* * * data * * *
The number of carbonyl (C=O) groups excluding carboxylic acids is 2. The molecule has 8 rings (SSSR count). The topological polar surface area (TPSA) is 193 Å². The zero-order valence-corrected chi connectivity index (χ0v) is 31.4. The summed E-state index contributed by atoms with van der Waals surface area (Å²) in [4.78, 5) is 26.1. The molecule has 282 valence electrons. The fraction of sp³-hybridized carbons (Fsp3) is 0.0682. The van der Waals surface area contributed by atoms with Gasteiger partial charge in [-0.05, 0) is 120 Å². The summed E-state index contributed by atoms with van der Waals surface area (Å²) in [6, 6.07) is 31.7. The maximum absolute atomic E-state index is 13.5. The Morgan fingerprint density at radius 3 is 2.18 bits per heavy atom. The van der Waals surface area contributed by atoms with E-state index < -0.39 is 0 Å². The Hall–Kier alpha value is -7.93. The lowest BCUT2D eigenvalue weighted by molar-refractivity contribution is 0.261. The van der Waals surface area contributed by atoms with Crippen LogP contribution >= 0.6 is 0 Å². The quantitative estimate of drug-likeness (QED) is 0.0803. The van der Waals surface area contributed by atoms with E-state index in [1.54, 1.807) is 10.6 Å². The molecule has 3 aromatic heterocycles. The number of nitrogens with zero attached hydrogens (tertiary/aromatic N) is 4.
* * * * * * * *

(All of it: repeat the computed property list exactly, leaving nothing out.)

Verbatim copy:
The number of carbonyl (C=O) groups excluding carboxylic acids is 2. The molecule has 8 rings (SSSR count). The topological polar surface area (TPSA) is 193 Å². The zero-order valence-corrected chi connectivity index (χ0v) is 31.4. The summed E-state index contributed by atoms with van der Waals surface area (Å²) in [4.78, 5) is 26.1. The molecule has 282 valence electrons. The fraction of sp³-hybridized carbons (Fsp3) is 0.0682. The van der Waals surface area contributed by atoms with Gasteiger partial charge in [-0.05, 0) is 120 Å². The summed E-state index contributed by atoms with van der Waals surface area (Å²) in [6, 6.07) is 31.7. The maximum absolute atomic E-state index is 13.5. The Morgan fingerprint density at radius 3 is 2.18 bits per heavy atom. The van der Waals surface area contributed by atoms with E-state index < -0.39 is 0 Å². The Hall–Kier alpha value is -7.93. The lowest BCUT2D eigenvalue weighted by molar-refractivity contribution is 0.261. The van der Waals surface area contributed by atoms with Crippen LogP contribution >= 0.6 is 0 Å². The quantitative estimate of drug-likeness (QED) is 0.0803. The van der Waals surface area contributed by atoms with E-state index in [1.54, 1.807) is 10.6 Å². The molecule has 3 aromatic heterocycles. The number of nitrogens with zero attached hydrogens (tertiary/aromatic N) is 4.